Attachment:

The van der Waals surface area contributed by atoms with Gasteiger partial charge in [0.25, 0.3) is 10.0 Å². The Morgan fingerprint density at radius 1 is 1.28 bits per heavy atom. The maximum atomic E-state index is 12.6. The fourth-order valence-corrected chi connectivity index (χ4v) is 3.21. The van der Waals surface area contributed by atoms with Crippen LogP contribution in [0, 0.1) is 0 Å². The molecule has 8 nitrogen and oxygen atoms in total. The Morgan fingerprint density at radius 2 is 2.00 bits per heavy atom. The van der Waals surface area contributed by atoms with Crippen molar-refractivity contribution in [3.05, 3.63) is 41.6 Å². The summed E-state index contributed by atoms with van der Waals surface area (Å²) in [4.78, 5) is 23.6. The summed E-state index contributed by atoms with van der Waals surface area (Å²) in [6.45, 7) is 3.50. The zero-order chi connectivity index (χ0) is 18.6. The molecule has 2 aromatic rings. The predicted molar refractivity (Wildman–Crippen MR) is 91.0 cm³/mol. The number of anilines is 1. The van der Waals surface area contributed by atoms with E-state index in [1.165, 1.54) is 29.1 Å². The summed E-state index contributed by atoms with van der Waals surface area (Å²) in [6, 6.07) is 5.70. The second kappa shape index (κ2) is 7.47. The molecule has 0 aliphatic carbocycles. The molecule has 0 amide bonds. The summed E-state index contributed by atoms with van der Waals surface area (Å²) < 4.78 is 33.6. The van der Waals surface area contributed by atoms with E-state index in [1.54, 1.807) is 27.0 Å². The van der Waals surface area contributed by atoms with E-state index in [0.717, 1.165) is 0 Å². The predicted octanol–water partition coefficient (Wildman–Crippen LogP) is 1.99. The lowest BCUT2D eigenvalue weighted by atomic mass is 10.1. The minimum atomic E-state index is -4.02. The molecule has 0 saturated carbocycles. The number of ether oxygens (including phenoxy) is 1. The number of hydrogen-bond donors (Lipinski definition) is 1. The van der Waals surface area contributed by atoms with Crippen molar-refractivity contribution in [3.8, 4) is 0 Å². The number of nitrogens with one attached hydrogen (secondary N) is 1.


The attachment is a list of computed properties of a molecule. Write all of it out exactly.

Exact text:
The van der Waals surface area contributed by atoms with Gasteiger partial charge in [0.25, 0.3) is 10.0 Å². The Morgan fingerprint density at radius 1 is 1.28 bits per heavy atom. The maximum atomic E-state index is 12.6. The fourth-order valence-corrected chi connectivity index (χ4v) is 3.21. The van der Waals surface area contributed by atoms with Crippen LogP contribution in [0, 0.1) is 0 Å². The molecule has 8 nitrogen and oxygen atoms in total. The Morgan fingerprint density at radius 2 is 2.00 bits per heavy atom. The van der Waals surface area contributed by atoms with Crippen molar-refractivity contribution in [3.05, 3.63) is 41.6 Å². The summed E-state index contributed by atoms with van der Waals surface area (Å²) in [4.78, 5) is 23.6. The summed E-state index contributed by atoms with van der Waals surface area (Å²) in [6.45, 7) is 3.50. The zero-order chi connectivity index (χ0) is 18.6. The molecule has 2 aromatic rings. The predicted molar refractivity (Wildman–Crippen MR) is 91.0 cm³/mol. The number of anilines is 1. The van der Waals surface area contributed by atoms with E-state index in [1.165, 1.54) is 29.1 Å². The summed E-state index contributed by atoms with van der Waals surface area (Å²) in [6, 6.07) is 5.70. The second kappa shape index (κ2) is 7.47. The molecule has 0 aliphatic carbocycles. The molecule has 0 amide bonds. The summed E-state index contributed by atoms with van der Waals surface area (Å²) < 4.78 is 33.6. The van der Waals surface area contributed by atoms with E-state index in [1.54, 1.807) is 27.0 Å². The van der Waals surface area contributed by atoms with E-state index in [0.717, 1.165) is 0 Å². The predicted octanol–water partition coefficient (Wildman–Crippen LogP) is 1.99. The lowest BCUT2D eigenvalue weighted by atomic mass is 10.1. The minimum atomic E-state index is -4.02. The molecule has 0 saturated carbocycles. The number of ether oxygens (including phenoxy) is 1. The number of hydrogen-bond donors (Lipinski definition) is 1. The van der Waals surface area contributed by atoms with Crippen molar-refractivity contribution in [3.8, 4) is 0 Å². The number of nitrogens with one attached hydrogen (secondary N) is 1.